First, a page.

Hard core capitalists and profiteers can’t connect with the benefits we offer our employees at The Starr Conspiracy. Admittedly, our unlimited PTO policy is an easy target for cynicism. But one thing that will never change about The Starr Conspiracy is our dedication to providing quality medical coverage to our folks and their families. Because it’s the right thing to do. You shouldn’t have to see a guy fall through the roof and send his son to work in his place to come to that conclusion.
The government will do what the government will do. For us, the cost of quality benefits is priced into our business model. Where do they find these small business owners who complain on television that the government is going to put them out of business if they are forced to take care of their employees? If you can’t run a profitable business and take care of your employees at the same time, maybe you’re not cut out to run a business.
It all comes down to what kind of society you want to create and live in. Do you want to live in a country where people are exploited for the maximum benefit of shareholders? Or do you want to live in a country where being a business owner is a privileged responsibility and an opportunity to make people’s lives better? I’ve met with hundreds of business owners and I can tell you that there are no noble motives in going cheap on benefits. I once heard a business owner say, “Strap ‘em to a chair with feeding tubes. What the fuck do I care?”
Owning a business is like being the ruler of your own little country. What kind of ruler will you be? What kind of country will you have? And how will it all end up?
Look – the system is screwed up, I get that. But should we let our employees suffer until it’s fixed?
It’s hell to get old. Harder to keep up. Harder to slim down. Can’t remember shit. Whiskey don’t treat you the way it used to (sic).
And then of course there is the inescapable feeling that the world is spiraling out of control – which is usually paired with the irresistible urge to set the younger generation (who really is screwing everything up, by the way) on the right course.
So here are my scratches on the wall of oblivion:
And, um, oh yeah – stop looking for a piece of candy under your pillow every night.
Positive reinforcement is awesome! (Catch that? Cynicism … not irony). But settle down folks. Time to change your diet from sugar to … I don’t know … something healthier and more substantial than sugar. Patience really is a virtue. And meaningful work really is its own reward.
All the bonuses, raises, promotions, virtual achievements and atta-boys in the world aren’t going to make your shit job any better; and they certainly won’t heal the emotional wounds you suffered as a child.
Want my advice, Youngster? (Don’t care. Here it comes.) Fix it all from the inside out. Start with the voice in your head, because it’s probably telling you all kinds of lies. Once you’ve calmed the tempest in the tea pot, focus on what you want to do rather than what you think you’re supposed to do.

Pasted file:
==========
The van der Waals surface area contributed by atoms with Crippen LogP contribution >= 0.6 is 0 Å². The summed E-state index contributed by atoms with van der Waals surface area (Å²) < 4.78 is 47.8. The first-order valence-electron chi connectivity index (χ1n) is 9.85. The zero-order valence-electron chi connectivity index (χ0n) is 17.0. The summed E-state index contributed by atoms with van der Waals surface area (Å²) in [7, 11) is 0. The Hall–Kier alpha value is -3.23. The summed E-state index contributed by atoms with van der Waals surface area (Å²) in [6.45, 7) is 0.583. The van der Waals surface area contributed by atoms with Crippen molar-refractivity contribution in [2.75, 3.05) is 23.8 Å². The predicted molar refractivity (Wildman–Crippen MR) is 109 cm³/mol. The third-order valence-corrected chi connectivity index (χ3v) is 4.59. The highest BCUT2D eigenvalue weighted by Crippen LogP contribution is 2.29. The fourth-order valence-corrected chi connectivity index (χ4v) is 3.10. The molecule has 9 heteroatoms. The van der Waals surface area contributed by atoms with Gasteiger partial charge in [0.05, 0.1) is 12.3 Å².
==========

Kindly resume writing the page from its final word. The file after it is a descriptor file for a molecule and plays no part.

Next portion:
This week’s Carnival of HR comes to you from Good ‘ol Fort Worth, Texas. A huge thanks to all who submitted posts this week. I feel special. Now, let’s get this ball rolling.
“Some Overtime Required” – or, Human Resources
Can HR make a difference in a time of despair and dissent? Ian Welsh of HR Toolbox offers hope that it can and suggestions on how to throw cynicism to the curb and accept positive change in HR in “The Summer of Our Discontent! HR Making it Better!”
Who would have thought? Eric B. Meyer of The Employer Handbook writes “Apparently, Sex in A Supply Closet is Not Sexual Harrassment” based on a recent case in Utah.
Think your LinkedIn profile can replace your resume? Think again. Jessica Lee of Fistful of Talent writes an open letter to LinkedIn in “Dear LinkedIn: A LinkedIn Profile Makes a Resume Doth Not. (Love, Jessica).”
Is new technology taunting you? It’s okay. Steve Boese of Steve Boese’s HR Technology has some suggestions and questions to help you out of your fetal ball and into the world of up-to-date in “New Technology and Staying Relevant.”
“Engage & Synergy” – or, Marketing & Social Media
Naming is really not a one-size-fits-all proposition. Learn more about naming your company in “What’s in A Name for an HR Tech or Services Brand?” by Steve Smith of Starr Tincup
Google alerts can be a great tool to staying on top of the latest industry trends…until a Jaws-like Internet troll comes and takes all your information. Melissa Prusher at The Devon Grouphas some tips on protecting your identity online in “Me on the Web = Me on Google?”
“The Decisions Matrix” – or, Leadership
The Army says that there are “toxic leaders” in its ranks. That’s a problem. But 97 percent of officers and sergeants have experienced an exceptional leader, and Wally Bock of Three Star Leadership says that may be part of the solution in “The 97 Percent Solution.”
Whether your talent pool is full of loveable idiots or brilliant problem children, Dan McCarthy of Great Leadership says stop tolerating crappy behavior in exchange for results with “A Simple High Performance Model.”
Do you have what it takes to make a mentoring program work? Lynn Dessert makes “The Case for Not Creating a Mentoring Program” on Elephants at Work by bringing up questions you should definitely consider before you go blindly in pairing people up at work.
Make your employees wash your car, move their office to the dark, windowless basement…there are plenty of easy ways to drive your talent quickly away. Dwane Lay of Lean HR has three more for you in “Three Ways to Demotivate Your Employees.”
“Sweaty Palms” – or, Networking & Speaking